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The action for damages
The action for damages is one of the actions which may be brought before the Court of Justice of the European Union. It enables individuals or Member States who have suffered damage to obtain compensation on behalf of the institution that caused it.
The action for damages is an action brought before the Court of Justice of the European Union (CJEU). It may be brought by Member States or individuals.
The action for damages enables compensation to be obtained for damage for which the Union is responsible. There are two types of action:
- actions implicating the contractual liability of the Union where the latter is party to a contract;
- actions implicating the non-contractual liability of the Union due to damage caused by Union bodies or servants in the performance of their duties.
Contractual liability of the Union
Union bodies and agents are able to conclude contracts which give rise to liability on the part of the Union. However, the CJEU does not always have jurisdiction in disputes arising from these contracts.
An action for damages can be brought before the CJEU only if an arbitration clause so provides. In other words, the contract to which the Union is party must contain a clause providing for the jurisdiction of the CJEU in the event of a dispute. In the absence of such a clause, the national courts will have jurisdiction in disputes arising from the contract.
Non-contractual liability of the Union
The Union must compensate for damage for which it is responsible. Such damage may, for example, be caused by a servant of the EU in the performance of their duties. It may also result from the legislative activities of the European institutions, such as the adoption of a regulation.
The non-contractual liability of the Union complies with uniform rules which have been developed by the case-law of the CJEU. Actions may be brought by individuals or Member States who have suffered damage and wish to obtain compensation. The deadline for acting is five years from the date on which the damage occurred.
The Court of Justice shall recognise the liability of the Union when three conditions are met:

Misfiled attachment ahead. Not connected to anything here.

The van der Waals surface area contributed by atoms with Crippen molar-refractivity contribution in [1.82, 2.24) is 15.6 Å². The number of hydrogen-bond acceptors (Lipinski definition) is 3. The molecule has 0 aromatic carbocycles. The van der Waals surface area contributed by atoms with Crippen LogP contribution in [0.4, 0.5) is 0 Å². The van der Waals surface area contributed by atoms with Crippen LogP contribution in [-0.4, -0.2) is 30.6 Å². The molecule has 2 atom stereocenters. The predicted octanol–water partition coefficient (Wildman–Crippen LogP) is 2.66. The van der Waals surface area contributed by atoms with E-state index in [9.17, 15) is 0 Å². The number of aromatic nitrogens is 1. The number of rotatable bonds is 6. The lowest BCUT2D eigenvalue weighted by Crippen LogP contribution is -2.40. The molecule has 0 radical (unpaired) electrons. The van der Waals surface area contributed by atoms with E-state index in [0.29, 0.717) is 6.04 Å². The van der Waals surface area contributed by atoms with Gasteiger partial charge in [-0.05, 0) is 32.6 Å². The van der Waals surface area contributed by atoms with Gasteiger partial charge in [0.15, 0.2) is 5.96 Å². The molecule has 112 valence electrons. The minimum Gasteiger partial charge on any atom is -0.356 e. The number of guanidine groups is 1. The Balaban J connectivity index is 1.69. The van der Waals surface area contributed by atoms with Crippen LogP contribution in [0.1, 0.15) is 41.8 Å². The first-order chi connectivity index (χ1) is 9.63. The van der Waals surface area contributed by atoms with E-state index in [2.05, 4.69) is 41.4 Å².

- the claimant has suffered damage;
- the European institutions or their agents have acted illegally under European law;
- there is a direct causal link between the damage suffered by the claimant and the illegal act of the European institutions or their agents.
An action for damages before the Court of Justice of the EU may be brought only where the liability of the Union is implicated. Individuals may also render Member States liable in the case of damage caused by European law being poorly applied. However, actions taken against Member States must be brought before the national courts.
Division of powers between the Court of Justice and the General Court
The General Court shall have jurisdiction to hear and determine at first instance actions brought by individuals.
The Court of Justice shall have jurisdiction to hear and determine actions brought by the Member States. It may also hear appeals brought against judgments given by the General Court at first instance. In the latter case, the Court of Justice shall rule only on questions of law and shall not re-examine the facts.
The Court of Justice and the General Court may also rule on actions implicating the contractual liability of the Union. These actions are brought in accordance with the conditions provided for by the contracts to which the Union is party.
This summary is for information only. It is not designed to interpret or replace the reference document, which remains the only binding legal text.
- Further information is available on the website of the Court of Justice of the European Union